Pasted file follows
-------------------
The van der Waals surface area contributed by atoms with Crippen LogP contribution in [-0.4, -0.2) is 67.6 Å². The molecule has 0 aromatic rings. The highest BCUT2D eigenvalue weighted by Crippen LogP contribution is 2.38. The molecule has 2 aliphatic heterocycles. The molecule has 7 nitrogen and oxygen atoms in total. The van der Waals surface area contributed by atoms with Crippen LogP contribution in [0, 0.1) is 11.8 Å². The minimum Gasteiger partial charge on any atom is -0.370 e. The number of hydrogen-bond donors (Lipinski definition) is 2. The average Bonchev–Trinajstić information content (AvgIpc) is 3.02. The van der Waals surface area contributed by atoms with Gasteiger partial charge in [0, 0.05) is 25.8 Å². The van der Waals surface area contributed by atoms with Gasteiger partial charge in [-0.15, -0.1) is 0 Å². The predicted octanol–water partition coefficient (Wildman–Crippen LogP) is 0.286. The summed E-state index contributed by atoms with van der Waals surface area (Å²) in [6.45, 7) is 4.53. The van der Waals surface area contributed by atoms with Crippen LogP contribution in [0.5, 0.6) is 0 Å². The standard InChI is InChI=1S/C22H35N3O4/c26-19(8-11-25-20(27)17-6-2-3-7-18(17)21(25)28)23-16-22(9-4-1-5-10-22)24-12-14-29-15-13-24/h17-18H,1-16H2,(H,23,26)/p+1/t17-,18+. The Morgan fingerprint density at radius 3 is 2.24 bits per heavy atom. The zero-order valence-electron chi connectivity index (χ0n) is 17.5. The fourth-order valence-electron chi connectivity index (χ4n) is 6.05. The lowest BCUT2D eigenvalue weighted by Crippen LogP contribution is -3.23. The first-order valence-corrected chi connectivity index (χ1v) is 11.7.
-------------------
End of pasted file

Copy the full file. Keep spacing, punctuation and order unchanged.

The van der Waals surface area contributed by atoms with Crippen LogP contribution in [-0.4, -0.2) is 67.6 Å². The molecule has 0 aromatic rings. The highest BCUT2D eigenvalue weighted by Crippen LogP contribution is 2.38. The molecule has 2 aliphatic heterocycles. The molecule has 7 nitrogen and oxygen atoms in total. The van der Waals surface area contributed by atoms with Crippen LogP contribution in [0, 0.1) is 11.8 Å². The minimum Gasteiger partial charge on any atom is -0.370 e. The number of hydrogen-bond donors (Lipinski definition) is 2. The average Bonchev–Trinajstić information content (AvgIpc) is 3.02. The van der Waals surface area contributed by atoms with Gasteiger partial charge in [0, 0.05) is 25.8 Å². The van der Waals surface area contributed by atoms with Gasteiger partial charge in [-0.15, -0.1) is 0 Å². The predicted octanol–water partition coefficient (Wildman–Crippen LogP) is 0.286. The summed E-state index contributed by atoms with van der Waals surface area (Å²) in [6.45, 7) is 4.53. The van der Waals surface area contributed by atoms with Crippen LogP contribution in [0.5, 0.6) is 0 Å². The standard InChI is InChI=1S/C22H35N3O4/c26-19(8-11-25-20(27)17-6-2-3-7-18(17)21(25)28)23-16-22(9-4-1-5-10-22)24-12-14-29-15-13-24/h17-18H,1-16H2,(H,23,26)/p+1/t17-,18+. The Morgan fingerprint density at radius 3 is 2.24 bits per heavy atom. The zero-order valence-electron chi connectivity index (χ0n) is 17.5. The fourth-order valence-electron chi connectivity index (χ4n) is 6.05. The lowest BCUT2D eigenvalue weighted by Crippen LogP contribution is -3.23. The first-order valence-corrected chi connectivity index (χ1v) is 11.7.